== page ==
9,997 research outputs found

    Homesteading the noosphere: The ethics of owning biological information

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    The idea of homesteading can be extended to the realm of biological entities, to the ownership of information wherein organisms perform artifactual functions as a result of human development. Can the information of biological entities be ethically “homesteaded”: should humans (or businesses) have ownership rights over this information from the basis of mere development and possession, as in Locke’s theory of private property? I offer three non-consequentialist arguments against such homesteading: the information makeup of biological entities is not commonly owned, and thus is not available for homesteading; the value of the individual biological entity extends to the information whereby it is constituted, and includes inalienable rights of an entity over itself and its information; and use of life as an information artifact makes an organism an unending means to an end rather than an end itself. I conclude that the information space of biological entities is not open for homesteading, not liable to private ownership, and should not be available for perpetual exploitation

    From Plows to Pliers - Urban Homesteading in America

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    The state homestead exemption is the most widely known form of homesteading and exists in the majority if American jurisdictions. A new form of this plan has been added by many east coast cities that allows families to receive a grant of a home at a minimum price on condition that it occupies the residence and improves it to satisfy all applicable codes. The property is then transferred to the homesteader and this benefits both the city and the individual. This urban homesteading plan is the most recent program designed to promote urban renewal and home ownership. Wilmington Delaware was the first city to implement an urban homesteading program and Philadelphia is attempting to extend home ownership using this tactic as well. Urban homesteading will likely work for neighborhood improvement when the program has the ability to attract middle and upper class families. When the program attracts families with insufficient resources, it will be less likely to succeed. However, funds from the federal and state governments will likely provide the needed services. These neighborhood services would tie a new community together and prevent deterioration that lead to the abandonment in the first place. If Urban Homesteading becomes another plan for subsidizing low income housing, it may add to the confusion and failure that already exists as a result of past urban renewal programs. It is best used in smaller cities as over-extension could lead to the complete abandonment of these programs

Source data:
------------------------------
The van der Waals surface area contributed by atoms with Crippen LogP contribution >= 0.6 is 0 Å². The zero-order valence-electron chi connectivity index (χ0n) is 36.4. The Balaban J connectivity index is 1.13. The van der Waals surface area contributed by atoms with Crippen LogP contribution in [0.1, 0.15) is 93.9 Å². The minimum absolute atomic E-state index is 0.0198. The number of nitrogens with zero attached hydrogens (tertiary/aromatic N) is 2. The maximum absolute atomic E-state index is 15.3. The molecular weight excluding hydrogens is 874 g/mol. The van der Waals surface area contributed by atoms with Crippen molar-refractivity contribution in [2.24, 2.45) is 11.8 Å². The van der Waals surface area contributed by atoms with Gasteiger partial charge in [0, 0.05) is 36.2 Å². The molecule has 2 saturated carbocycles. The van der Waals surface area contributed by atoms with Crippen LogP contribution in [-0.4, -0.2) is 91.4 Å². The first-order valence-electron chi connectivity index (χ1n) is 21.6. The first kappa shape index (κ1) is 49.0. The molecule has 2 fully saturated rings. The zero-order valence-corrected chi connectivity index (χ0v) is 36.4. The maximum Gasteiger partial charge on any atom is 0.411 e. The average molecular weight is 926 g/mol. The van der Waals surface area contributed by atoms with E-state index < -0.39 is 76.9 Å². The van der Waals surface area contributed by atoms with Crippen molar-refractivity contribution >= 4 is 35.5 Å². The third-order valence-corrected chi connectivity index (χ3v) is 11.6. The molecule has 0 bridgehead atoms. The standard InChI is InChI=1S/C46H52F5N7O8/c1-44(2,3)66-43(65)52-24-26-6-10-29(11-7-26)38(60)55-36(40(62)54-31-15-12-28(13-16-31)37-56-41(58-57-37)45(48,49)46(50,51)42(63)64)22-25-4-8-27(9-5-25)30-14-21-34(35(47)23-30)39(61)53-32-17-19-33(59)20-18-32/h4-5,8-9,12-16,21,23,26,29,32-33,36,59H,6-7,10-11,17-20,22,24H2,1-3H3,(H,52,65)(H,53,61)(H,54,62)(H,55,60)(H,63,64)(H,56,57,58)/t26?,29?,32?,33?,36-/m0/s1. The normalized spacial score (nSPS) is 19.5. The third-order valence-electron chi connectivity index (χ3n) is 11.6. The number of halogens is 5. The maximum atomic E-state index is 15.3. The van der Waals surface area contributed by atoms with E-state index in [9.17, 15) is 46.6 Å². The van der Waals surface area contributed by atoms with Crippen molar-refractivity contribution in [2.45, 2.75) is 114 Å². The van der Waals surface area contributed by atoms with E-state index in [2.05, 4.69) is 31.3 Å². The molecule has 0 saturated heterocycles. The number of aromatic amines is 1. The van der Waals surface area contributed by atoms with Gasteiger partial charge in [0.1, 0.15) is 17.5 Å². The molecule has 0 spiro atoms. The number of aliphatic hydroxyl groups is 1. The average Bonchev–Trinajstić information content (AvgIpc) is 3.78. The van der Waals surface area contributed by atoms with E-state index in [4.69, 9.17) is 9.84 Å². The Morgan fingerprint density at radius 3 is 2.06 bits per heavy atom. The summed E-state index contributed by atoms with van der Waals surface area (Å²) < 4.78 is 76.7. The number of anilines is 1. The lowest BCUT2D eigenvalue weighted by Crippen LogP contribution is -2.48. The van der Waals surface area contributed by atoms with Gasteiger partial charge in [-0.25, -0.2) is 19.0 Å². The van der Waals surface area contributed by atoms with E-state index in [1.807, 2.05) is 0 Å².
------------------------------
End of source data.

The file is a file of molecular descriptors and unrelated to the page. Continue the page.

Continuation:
Editor\u27s Note- Summer 2008

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    EDITOR\u27S NOTE In May 2007, the Center for Great Plains Studies held their 33rd Interdisciplinary Symposium. The topic was Homesteading Reconsidered. Chaired by Homestead National Monument Historian Todd Arrington, and organized by the staff of the Center, the conference examined homesteading and its legacy from many angles: reviewing recent and forthcoming scholarship, probing conflicting interpretations, and covering differing perspectives on the historical and ecological significance of homesteading. Competitive papers and invited presentations examined such diverse topics as: Native American views of homesteading; federal land policies in the U.S. and Canada; ecological impact on the natural environment of the Great Plains; the importance of technology to homesteading and westward expansion; the roles of homesteading and agriculture in the eventual onset of the Dust B0wl and droughts of the 1930s; the legacy of the Homestead Act/Dominion Lands Act; the importance of homesteading on modern farming and ranching operations on the Plains; and the future of homesteading and modern homesteading programs. Many excellent essays were submitted to Great Plains Quarterly for peer-review. In forthcoming issues of the journal we will publish a variety of these papers which extend our understanding and appreciation of the significant impact homesteading had, and continues to have, on the land and people of the Plains. This issue includes three such essays